Hurry Up and Wait: Process to Pass the NDAA

Race to Capitol

We are continuing to watch closely as the House and Senate go through the long process of passing the National Defense Authorization Act (NDAA), the massive legislation that will fund the Department of Defense (DoD) for Fiscal Year 2015. Since the Administration released its budget in March, the Senate and House Armed Services Committees have been studying the proposals. Each Armed Services Committee has several subcommittees tasked with reviewing specific areas of the Defense budget, such as personnel and compensation. Each subcommittee presents its section of the bill to the full Armed Services Committee, where it is voted on before being sent to the House or Senate floor. 

The House Armed Services Committee (HASC) passed its version of the NDAA, H.R. 4435, on May 15. We were pleased that it did not include many of the most damaging provisions in the Administration’s budget proposal. The House bill rejects proposals to eliminate most TRICARE plans, reduce housing allowances and cut commissary benefits. It also included a requirement for outside experts to review and assess the commissary program to identify efficiencies that could lead to cost savings without reducing military family benefits. The bill has gone to the House floor, where it must be voted on by the full House.

On the Senate side, the Personnel Subcommittee of the Senate Armed Services Committee (SASC) released its mark on May 21. We are pleased the Senate mark provides authority for provisional TRICARE coverage for emerging health care products and services, including certain lab fees. We fought to have coverage for lab fees reinstated. We were disappointed to see  the subcommittee accepted the Administration’s proposals to cap pay raises for service members at 1 percent and gradually reduce Basic Allowance for Housing (BAH) rates.  However, like their counterparts in the House, Senators rejected the Administration proposals to slash commissary funding and increase TRICARE fees.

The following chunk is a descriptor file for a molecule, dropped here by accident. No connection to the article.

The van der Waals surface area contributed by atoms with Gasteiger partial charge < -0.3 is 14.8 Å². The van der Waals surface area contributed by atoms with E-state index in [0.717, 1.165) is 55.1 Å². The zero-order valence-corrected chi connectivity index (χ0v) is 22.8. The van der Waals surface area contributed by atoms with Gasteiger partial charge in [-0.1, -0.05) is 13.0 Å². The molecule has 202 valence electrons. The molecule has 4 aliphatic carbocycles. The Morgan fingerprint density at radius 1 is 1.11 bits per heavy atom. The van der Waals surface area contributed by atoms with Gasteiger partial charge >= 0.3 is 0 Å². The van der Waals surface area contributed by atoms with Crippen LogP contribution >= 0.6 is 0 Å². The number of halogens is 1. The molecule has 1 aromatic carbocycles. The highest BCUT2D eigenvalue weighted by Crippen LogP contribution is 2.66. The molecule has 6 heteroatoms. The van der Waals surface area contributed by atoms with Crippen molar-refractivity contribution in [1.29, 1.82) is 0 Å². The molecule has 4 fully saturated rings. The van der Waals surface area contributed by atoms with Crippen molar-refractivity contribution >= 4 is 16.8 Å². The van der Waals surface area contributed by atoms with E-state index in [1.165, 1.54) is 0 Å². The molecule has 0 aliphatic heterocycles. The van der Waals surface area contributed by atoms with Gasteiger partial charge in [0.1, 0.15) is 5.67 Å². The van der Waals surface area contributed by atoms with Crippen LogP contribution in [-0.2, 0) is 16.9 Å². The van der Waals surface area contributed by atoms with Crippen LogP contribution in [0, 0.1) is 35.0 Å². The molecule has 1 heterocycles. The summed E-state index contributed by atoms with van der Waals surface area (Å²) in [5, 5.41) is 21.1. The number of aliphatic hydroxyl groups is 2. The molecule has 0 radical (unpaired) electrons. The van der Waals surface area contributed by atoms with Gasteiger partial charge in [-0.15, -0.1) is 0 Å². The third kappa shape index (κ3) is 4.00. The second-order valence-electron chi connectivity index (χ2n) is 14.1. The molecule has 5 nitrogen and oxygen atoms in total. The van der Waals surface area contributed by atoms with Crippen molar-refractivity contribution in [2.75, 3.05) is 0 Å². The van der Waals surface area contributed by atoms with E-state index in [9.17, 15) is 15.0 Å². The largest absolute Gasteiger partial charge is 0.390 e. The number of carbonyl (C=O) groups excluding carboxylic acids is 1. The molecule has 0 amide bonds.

It is important to remember  there is still a long way to go before the NDAA is finalized. On the Senate side, the full Armed Services committee must approve the Personnel subcommittee’s mark before it can be added to the NDAA, which then must be voted on by the full Senate. Members of both the House and the Senate will have the opportunity to offer amendments to their respective versions of the bill. After the House and Senate have each passed their versions of the legislation, they will have to meet in conference to resolve any differences in the bills, and the revised bill will  be voted on again by the House and Senate. Finally, the completed bill will go to the President for his signature. 

We will continue to update military families as the legislation moves through Congress. Remember, it’s not too late to make your voice heard! Contact your Representative or Senators and let them know how you feel about proposed cuts to compensation and benefits, or share your comments below.

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